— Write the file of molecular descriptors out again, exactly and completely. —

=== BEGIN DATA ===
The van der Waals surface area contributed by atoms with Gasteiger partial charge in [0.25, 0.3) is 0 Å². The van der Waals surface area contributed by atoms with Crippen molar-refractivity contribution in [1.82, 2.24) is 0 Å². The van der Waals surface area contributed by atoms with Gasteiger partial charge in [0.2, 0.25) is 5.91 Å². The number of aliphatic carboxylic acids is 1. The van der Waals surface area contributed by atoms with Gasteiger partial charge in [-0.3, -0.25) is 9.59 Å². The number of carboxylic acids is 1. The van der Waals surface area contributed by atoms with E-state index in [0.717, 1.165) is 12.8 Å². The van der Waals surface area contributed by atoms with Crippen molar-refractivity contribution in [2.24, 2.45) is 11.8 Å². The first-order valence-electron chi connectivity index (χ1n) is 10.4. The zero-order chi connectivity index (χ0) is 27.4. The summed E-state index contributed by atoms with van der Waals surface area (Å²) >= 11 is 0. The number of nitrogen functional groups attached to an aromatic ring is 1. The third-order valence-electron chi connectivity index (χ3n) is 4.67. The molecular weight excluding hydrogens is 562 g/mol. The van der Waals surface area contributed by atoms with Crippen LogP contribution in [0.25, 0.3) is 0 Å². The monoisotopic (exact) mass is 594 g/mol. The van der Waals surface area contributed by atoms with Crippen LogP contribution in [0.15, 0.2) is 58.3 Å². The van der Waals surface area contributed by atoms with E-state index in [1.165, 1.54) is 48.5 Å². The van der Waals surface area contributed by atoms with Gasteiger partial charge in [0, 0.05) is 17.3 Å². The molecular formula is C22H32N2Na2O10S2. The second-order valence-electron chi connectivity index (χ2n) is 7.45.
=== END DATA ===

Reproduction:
The van der Waals surface area contributed by atoms with Gasteiger partial charge in [0.25, 0.3) is 0 Å². The van der Waals surface area contributed by atoms with Crippen molar-refractivity contribution in [1.82, 2.24) is 0 Å². The van der Waals surface area contributed by atoms with Gasteiger partial charge in [0.2, 0.25) is 5.91 Å². The number of aliphatic carboxylic acids is 1. The van der Waals surface area contributed by atoms with Gasteiger partial charge in [-0.3, -0.25) is 9.59 Å². The number of carboxylic acids is 1. The van der Waals surface area contributed by atoms with E-state index in [0.717, 1.165) is 12.8 Å². The van der Waals surface area contributed by atoms with Crippen molar-refractivity contribution in [2.24, 2.45) is 11.8 Å². The first-order valence-electron chi connectivity index (χ1n) is 10.4. The zero-order chi connectivity index (χ0) is 27.4. The summed E-state index contributed by atoms with van der Waals surface area (Å²) >= 11 is 0. The number of nitrogen functional groups attached to an aromatic ring is 1. The third-order valence-electron chi connectivity index (χ3n) is 4.67. The molecular weight excluding hydrogens is 562 g/mol. The van der Waals surface area contributed by atoms with Crippen LogP contribution in [0.25, 0.3) is 0 Å². The monoisotopic (exact) mass is 594 g/mol. The van der Waals surface area contributed by atoms with Crippen LogP contribution in [0.15, 0.2) is 58.3 Å². The van der Waals surface area contributed by atoms with E-state index in [1.165, 1.54) is 48.5 Å². The van der Waals surface area contributed by atoms with Gasteiger partial charge in [0, 0.05) is 17.3 Å². The molecular formula is C22H32N2Na2O10S2. The second-order valence-electron chi connectivity index (χ2n) is 7.45.